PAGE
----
Tag Archives: response

“The Help”: Is it just me or…

…are black people not feeling this movie trailer?  I’ve witnessed a very conflicted reaction to the trailer of the new movie “The Help” recently, in a movie theater that was filled with black folk.  Conflicted is the best way I can describe the mix of disgust and curiosity.  Am I surprised? No. It’s 2011, but the subject matter and images still sting.  Nothing like a dark-skinned black woman serving white folks in a maids uniform…in a period movie…set in the deep south.  Sigh.  Especially when it centers around a classic white savior character.  Since it takes place during the Civil Rights era, I think the author could have done a better job of developing the black lead character.  However, would Hollywood even make such a movie if it didn’t have a white lead?  I don’t know.

Unlike a lot of people I know, I read the book last year.  I can see how the movie trailer is off-putting without the book as reference.  I had some problems with the book, but overall I thought it was a decent read given the full context of who wrote it and the back story presented.  At times, reading it was heart wrenching for me as a black woman whose family is from Mississippi (mom’s side) and who’s great-grandmother was a maid for several white families.  Parts of the story were plain old scary, as racism sometimes is.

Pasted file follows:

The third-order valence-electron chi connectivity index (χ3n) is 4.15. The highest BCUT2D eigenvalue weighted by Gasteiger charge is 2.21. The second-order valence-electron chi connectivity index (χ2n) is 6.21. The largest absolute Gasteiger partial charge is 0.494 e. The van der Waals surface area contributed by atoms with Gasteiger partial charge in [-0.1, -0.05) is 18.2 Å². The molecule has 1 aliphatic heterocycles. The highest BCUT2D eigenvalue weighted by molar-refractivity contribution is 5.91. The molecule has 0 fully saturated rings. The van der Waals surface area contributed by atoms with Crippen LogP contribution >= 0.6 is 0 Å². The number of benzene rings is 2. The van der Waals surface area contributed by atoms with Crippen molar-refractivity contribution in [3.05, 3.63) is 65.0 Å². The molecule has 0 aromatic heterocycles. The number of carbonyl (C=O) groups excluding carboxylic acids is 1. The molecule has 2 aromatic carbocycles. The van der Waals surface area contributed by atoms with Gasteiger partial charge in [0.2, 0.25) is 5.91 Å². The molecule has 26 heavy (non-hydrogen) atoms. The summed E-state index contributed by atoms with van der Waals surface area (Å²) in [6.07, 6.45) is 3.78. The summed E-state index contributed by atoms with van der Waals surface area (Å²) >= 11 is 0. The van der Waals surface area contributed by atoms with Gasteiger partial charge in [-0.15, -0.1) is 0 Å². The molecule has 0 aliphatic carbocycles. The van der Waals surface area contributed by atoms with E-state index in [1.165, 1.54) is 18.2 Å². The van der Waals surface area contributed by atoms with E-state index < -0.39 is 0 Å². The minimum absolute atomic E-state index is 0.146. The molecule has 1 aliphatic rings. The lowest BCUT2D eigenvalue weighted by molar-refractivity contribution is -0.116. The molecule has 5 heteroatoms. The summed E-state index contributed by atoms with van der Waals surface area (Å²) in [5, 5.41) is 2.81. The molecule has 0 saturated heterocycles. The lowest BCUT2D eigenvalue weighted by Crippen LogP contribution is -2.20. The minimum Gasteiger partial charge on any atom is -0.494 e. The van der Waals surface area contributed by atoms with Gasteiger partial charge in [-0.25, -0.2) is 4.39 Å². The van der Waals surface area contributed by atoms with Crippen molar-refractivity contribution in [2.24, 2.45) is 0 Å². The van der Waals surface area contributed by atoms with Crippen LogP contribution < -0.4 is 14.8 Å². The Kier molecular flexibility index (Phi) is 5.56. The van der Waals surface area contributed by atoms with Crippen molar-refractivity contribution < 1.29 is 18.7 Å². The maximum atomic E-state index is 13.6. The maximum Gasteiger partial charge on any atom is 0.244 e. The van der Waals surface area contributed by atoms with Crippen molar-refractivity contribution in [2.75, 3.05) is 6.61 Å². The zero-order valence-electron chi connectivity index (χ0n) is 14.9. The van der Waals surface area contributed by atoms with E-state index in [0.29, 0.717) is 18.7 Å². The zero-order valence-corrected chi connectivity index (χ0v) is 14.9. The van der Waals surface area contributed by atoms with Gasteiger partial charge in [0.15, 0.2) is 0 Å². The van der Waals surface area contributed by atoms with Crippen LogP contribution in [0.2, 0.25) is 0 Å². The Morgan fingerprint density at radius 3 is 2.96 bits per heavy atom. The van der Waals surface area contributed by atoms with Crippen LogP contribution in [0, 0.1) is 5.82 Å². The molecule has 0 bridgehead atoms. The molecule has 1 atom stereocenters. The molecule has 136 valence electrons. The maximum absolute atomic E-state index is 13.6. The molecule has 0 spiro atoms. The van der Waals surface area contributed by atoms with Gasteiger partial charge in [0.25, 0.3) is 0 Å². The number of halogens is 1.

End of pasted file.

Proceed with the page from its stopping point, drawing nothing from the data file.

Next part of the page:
I don’t know for sure how this movie is going to be received by the black community.  I think Michele Wallace’s recent review in Essence is dead on (if they post it to the site, I’ll link to it).  In my opinion, this is not going to be a celebrated movie (like “The Color Purple”), but I’m glad that great actresses like Viola Davis and Cicely Tyson are taking on the roles in this film so that they are played with dignity.